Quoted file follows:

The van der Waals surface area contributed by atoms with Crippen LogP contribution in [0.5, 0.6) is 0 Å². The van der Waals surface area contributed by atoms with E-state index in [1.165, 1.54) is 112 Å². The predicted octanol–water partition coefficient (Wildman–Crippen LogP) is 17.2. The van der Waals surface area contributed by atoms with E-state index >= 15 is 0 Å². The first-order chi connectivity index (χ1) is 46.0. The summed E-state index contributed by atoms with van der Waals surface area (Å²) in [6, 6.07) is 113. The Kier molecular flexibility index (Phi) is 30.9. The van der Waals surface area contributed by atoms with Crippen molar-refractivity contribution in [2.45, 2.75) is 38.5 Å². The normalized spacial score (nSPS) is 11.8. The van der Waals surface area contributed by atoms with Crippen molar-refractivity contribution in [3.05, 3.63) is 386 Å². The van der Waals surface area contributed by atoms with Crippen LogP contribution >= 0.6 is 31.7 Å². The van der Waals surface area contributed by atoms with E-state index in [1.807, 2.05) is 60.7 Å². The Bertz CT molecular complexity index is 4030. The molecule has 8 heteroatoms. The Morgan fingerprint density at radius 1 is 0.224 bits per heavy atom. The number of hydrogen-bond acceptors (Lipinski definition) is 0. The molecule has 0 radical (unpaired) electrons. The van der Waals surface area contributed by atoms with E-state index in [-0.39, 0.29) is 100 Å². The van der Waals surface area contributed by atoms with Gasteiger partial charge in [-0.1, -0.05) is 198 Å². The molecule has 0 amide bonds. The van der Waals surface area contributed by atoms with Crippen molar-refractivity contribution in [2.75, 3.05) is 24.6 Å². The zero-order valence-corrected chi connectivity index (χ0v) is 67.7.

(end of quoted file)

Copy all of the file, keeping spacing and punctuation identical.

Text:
The van der Waals surface area contributed by atoms with Crippen LogP contribution in [0.5, 0.6) is 0 Å². The van der Waals surface area contributed by atoms with E-state index in [1.165, 1.54) is 112 Å². The predicted octanol–water partition coefficient (Wildman–Crippen LogP) is 17.2. The van der Waals surface area contributed by atoms with E-state index >= 15 is 0 Å². The first-order chi connectivity index (χ1) is 46.0. The summed E-state index contributed by atoms with van der Waals surface area (Å²) in [6, 6.07) is 113. The Kier molecular flexibility index (Phi) is 30.9. The van der Waals surface area contributed by atoms with Crippen molar-refractivity contribution in [2.45, 2.75) is 38.5 Å². The normalized spacial score (nSPS) is 11.8. The van der Waals surface area contributed by atoms with Crippen molar-refractivity contribution in [3.05, 3.63) is 386 Å². The van der Waals surface area contributed by atoms with Crippen LogP contribution >= 0.6 is 31.7 Å². The van der Waals surface area contributed by atoms with E-state index in [1.807, 2.05) is 60.7 Å². The Bertz CT molecular complexity index is 4030. The molecule has 8 heteroatoms. The Morgan fingerprint density at radius 1 is 0.224 bits per heavy atom. The number of hydrogen-bond acceptors (Lipinski definition) is 0. The molecule has 0 radical (unpaired) electrons. The van der Waals surface area contributed by atoms with E-state index in [-0.39, 0.29) is 100 Å². The van der Waals surface area contributed by atoms with Gasteiger partial charge in [-0.1, -0.05) is 198 Å². The molecule has 0 amide bonds. The van der Waals surface area contributed by atoms with Crippen molar-refractivity contribution in [2.75, 3.05) is 24.6 Å². The zero-order valence-corrected chi connectivity index (χ0v) is 67.7.